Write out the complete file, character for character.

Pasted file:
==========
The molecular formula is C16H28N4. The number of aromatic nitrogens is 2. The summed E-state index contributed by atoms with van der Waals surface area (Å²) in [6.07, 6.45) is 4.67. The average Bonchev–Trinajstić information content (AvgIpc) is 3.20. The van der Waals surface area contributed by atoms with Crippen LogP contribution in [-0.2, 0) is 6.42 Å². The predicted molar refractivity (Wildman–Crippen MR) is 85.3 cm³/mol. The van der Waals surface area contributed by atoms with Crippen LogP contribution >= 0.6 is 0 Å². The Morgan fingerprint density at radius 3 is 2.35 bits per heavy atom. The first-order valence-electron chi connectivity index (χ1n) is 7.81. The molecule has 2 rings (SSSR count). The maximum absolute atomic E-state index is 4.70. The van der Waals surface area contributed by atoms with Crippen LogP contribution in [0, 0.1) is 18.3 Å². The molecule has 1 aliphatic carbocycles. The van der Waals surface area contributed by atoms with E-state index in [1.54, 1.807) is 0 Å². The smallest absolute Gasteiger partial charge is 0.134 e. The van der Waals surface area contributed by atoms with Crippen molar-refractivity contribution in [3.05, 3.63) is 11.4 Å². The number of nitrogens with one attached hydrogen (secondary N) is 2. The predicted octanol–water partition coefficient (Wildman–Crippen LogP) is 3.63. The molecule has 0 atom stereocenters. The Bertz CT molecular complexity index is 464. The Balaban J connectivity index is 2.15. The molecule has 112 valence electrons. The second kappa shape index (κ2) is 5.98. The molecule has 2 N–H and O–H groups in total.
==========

The molecular formula is C16H28N4. The number of aromatic nitrogens is 2. The summed E-state index contributed by atoms with van der Waals surface area (Å²) in [6.07, 6.45) is 4.67. The average Bonchev–Trinajstić information content (AvgIpc) is 3.20. The van der Waals surface area contributed by atoms with Crippen LogP contribution in [-0.2, 0) is 6.42 Å². The predicted molar refractivity (Wildman–Crippen MR) is 85.3 cm³/mol. The van der Waals surface area contributed by atoms with Crippen LogP contribution >= 0.6 is 0 Å². The Morgan fingerprint density at radius 3 is 2.35 bits per heavy atom. The first-order valence-electron chi connectivity index (χ1n) is 7.81. The molecule has 2 rings (SSSR count). The maximum absolute atomic E-state index is 4.70. The van der Waals surface area contributed by atoms with Crippen LogP contribution in [0, 0.1) is 18.3 Å². The molecule has 1 aliphatic carbocycles. The van der Waals surface area contributed by atoms with E-state index in [1.54, 1.807) is 0 Å². The smallest absolute Gasteiger partial charge is 0.134 e. The van der Waals surface area contributed by atoms with Crippen molar-refractivity contribution in [3.05, 3.63) is 11.4 Å². The number of nitrogens with one attached hydrogen (secondary N) is 2. The predicted octanol–water partition coefficient (Wildman–Crippen LogP) is 3.63. The molecule has 0 atom stereocenters. The Bertz CT molecular complexity index is 464. The Balaban J connectivity index is 2.15. The molecule has 112 valence electrons. The second kappa shape index (κ2) is 5.98. The molecule has 2 N–H and O–H groups in total.